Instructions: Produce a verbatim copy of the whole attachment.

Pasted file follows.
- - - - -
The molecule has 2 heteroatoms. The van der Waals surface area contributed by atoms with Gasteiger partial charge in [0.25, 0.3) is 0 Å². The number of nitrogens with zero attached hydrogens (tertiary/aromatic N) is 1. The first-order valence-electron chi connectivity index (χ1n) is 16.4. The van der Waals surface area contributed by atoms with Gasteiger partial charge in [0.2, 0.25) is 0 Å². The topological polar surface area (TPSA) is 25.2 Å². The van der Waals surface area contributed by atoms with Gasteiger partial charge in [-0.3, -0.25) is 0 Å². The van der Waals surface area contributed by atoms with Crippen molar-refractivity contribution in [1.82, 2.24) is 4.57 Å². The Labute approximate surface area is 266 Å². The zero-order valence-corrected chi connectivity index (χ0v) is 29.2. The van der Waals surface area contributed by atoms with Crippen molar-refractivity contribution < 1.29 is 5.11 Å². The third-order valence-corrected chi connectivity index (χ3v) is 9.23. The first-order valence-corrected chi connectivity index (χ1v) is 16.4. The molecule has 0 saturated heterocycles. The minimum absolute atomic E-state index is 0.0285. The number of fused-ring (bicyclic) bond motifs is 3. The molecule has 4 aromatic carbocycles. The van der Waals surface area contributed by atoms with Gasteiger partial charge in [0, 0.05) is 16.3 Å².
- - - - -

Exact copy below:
The molecule has 2 heteroatoms. The van der Waals surface area contributed by atoms with Gasteiger partial charge in [0.25, 0.3) is 0 Å². The number of nitrogens with zero attached hydrogens (tertiary/aromatic N) is 1. The first-order valence-electron chi connectivity index (χ1n) is 16.4. The van der Waals surface area contributed by atoms with Gasteiger partial charge in [0.2, 0.25) is 0 Å². The topological polar surface area (TPSA) is 25.2 Å². The van der Waals surface area contributed by atoms with Gasteiger partial charge in [-0.3, -0.25) is 0 Å². The van der Waals surface area contributed by atoms with Crippen molar-refractivity contribution in [1.82, 2.24) is 4.57 Å². The Labute approximate surface area is 266 Å². The zero-order valence-corrected chi connectivity index (χ0v) is 29.2. The van der Waals surface area contributed by atoms with Crippen molar-refractivity contribution < 1.29 is 5.11 Å². The third-order valence-corrected chi connectivity index (χ3v) is 9.23. The first-order valence-corrected chi connectivity index (χ1v) is 16.4. The molecule has 0 saturated heterocycles. The minimum absolute atomic E-state index is 0.0285. The number of fused-ring (bicyclic) bond motifs is 3. The molecule has 4 aromatic carbocycles. The van der Waals surface area contributed by atoms with Gasteiger partial charge in [0, 0.05) is 16.3 Å².